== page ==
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60 minutes of endurance training is enough to shift body clock in mice -- ScienceDaily

This means that exercise is a cue for setting the clocks in muscles. The researchers determined this by studying mice that ran in different phases of the day: in the middle of their rest phase, an hour before starting their active phase, and in the middle of their active phase. Active and rest phases in mice are equivalent to day and night in humans. They then looked at how the amount of a primary clock protein changed over the course of multiple days following muscle contractions. Their results showed that depending on the timing of contractions the clocks shifted about an hour to either an earlier or later time and that this does not require circulating hormones or the central clock.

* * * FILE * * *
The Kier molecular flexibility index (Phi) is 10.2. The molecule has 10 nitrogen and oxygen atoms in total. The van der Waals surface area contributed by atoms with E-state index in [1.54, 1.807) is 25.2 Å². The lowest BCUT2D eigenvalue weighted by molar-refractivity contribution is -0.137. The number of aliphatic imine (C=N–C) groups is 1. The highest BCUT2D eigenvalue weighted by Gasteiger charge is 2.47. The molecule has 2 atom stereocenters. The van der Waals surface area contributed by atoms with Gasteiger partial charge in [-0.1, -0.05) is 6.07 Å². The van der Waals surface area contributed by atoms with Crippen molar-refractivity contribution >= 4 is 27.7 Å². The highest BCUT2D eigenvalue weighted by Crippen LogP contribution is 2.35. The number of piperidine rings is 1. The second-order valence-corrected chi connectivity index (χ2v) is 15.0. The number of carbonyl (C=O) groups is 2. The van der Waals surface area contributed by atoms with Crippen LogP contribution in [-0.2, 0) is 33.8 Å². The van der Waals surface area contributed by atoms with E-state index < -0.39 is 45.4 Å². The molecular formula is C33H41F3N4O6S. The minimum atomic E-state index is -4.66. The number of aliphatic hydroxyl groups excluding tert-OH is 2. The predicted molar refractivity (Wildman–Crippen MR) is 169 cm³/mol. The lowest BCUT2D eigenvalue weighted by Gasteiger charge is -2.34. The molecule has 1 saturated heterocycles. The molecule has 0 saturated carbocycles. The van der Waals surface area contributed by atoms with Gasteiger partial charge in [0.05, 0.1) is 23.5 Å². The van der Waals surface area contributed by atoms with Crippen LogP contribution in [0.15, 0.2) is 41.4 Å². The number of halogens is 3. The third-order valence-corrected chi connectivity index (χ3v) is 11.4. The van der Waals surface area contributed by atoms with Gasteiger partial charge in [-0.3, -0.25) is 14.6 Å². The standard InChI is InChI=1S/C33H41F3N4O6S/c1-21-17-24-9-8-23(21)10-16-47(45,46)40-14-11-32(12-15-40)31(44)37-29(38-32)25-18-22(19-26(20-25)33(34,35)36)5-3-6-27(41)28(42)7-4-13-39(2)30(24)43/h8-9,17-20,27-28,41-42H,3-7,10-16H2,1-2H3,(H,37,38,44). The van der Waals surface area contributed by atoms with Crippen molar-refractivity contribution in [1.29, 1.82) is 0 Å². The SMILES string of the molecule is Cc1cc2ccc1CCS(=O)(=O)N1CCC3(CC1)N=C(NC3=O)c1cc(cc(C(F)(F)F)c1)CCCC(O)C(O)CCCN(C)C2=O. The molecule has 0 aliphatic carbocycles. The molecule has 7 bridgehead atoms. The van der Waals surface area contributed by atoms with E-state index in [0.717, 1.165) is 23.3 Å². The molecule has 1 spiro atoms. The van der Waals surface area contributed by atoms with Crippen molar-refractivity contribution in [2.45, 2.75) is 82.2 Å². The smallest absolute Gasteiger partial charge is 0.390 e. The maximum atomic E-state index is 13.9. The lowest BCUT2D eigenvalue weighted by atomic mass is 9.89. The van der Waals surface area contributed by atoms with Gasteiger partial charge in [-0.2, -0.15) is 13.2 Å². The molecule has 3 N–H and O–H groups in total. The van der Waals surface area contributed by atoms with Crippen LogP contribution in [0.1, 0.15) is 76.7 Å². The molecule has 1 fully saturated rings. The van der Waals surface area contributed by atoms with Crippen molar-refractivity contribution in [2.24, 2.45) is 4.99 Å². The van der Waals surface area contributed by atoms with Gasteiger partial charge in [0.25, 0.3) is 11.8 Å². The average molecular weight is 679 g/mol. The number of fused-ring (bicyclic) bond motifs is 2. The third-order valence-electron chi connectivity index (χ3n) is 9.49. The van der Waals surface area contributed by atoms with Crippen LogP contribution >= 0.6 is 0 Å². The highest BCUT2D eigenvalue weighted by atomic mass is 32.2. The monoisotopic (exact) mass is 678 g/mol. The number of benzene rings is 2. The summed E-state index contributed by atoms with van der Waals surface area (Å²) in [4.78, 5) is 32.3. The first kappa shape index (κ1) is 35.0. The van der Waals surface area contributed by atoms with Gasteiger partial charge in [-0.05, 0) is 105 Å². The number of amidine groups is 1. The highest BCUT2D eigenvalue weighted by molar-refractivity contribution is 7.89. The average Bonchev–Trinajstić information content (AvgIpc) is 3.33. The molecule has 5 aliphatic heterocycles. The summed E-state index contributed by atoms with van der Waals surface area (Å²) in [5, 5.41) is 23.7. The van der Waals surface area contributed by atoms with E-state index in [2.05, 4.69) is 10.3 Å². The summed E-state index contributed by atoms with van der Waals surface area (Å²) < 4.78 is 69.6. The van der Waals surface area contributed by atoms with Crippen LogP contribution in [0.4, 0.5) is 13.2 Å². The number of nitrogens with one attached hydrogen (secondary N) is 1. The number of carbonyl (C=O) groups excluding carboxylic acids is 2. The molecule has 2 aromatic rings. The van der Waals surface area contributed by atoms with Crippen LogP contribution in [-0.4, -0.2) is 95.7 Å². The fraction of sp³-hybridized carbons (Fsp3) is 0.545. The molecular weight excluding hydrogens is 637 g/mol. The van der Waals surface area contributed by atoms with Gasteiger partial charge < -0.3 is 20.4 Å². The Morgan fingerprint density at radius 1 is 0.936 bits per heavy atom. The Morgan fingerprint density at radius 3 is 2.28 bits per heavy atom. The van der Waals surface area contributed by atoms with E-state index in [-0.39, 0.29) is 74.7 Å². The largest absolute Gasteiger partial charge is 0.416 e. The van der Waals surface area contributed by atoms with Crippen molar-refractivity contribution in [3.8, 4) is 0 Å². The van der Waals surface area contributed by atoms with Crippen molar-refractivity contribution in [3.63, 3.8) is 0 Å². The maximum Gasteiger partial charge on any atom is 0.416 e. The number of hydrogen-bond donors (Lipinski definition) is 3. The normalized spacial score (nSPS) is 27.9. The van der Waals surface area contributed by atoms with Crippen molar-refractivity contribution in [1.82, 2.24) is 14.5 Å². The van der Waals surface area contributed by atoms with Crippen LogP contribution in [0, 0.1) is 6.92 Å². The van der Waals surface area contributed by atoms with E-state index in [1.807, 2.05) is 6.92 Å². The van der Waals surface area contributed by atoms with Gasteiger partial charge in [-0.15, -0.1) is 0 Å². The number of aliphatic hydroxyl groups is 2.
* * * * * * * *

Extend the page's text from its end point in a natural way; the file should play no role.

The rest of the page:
Muscles support a strong immune system -- ScienceDaily

"If the T-cells, which actively fight the infection, lose their full functionality through continuous stimulation, the precursor cells can migrate from the muscles and develop into functional T-cells," said Jingxia Wu, lead author of the study. "This enables the immune system to fight the virus continuously over a long period." So could regular training strengthen the immune system? "In our study, mice with more muscle mass were better able to cope with chronic viral infection than those whose muscles were weaker. But whether the results can be transferred to humans, future experiments will have to show," explains Guoliang Cui.

How to Make Your Strength Routine Evidence-Based | Outside Online

Put all these results together, shake them around, and you emerge with some fairly simple guidelines for people who want to get stronger but aren’t planning to enter any bodybuilding competitions. Pick a range of exercises covering the body’s major muscle groups (here’s a good place to start, courtesy of Brad Stulberg). Do at least one set of each, several times a week, aiming for about 8 to 12 reps, and be consistent about your routine. If you use lighter weights, push close to failure on each set. To maximize size gains, do more sets.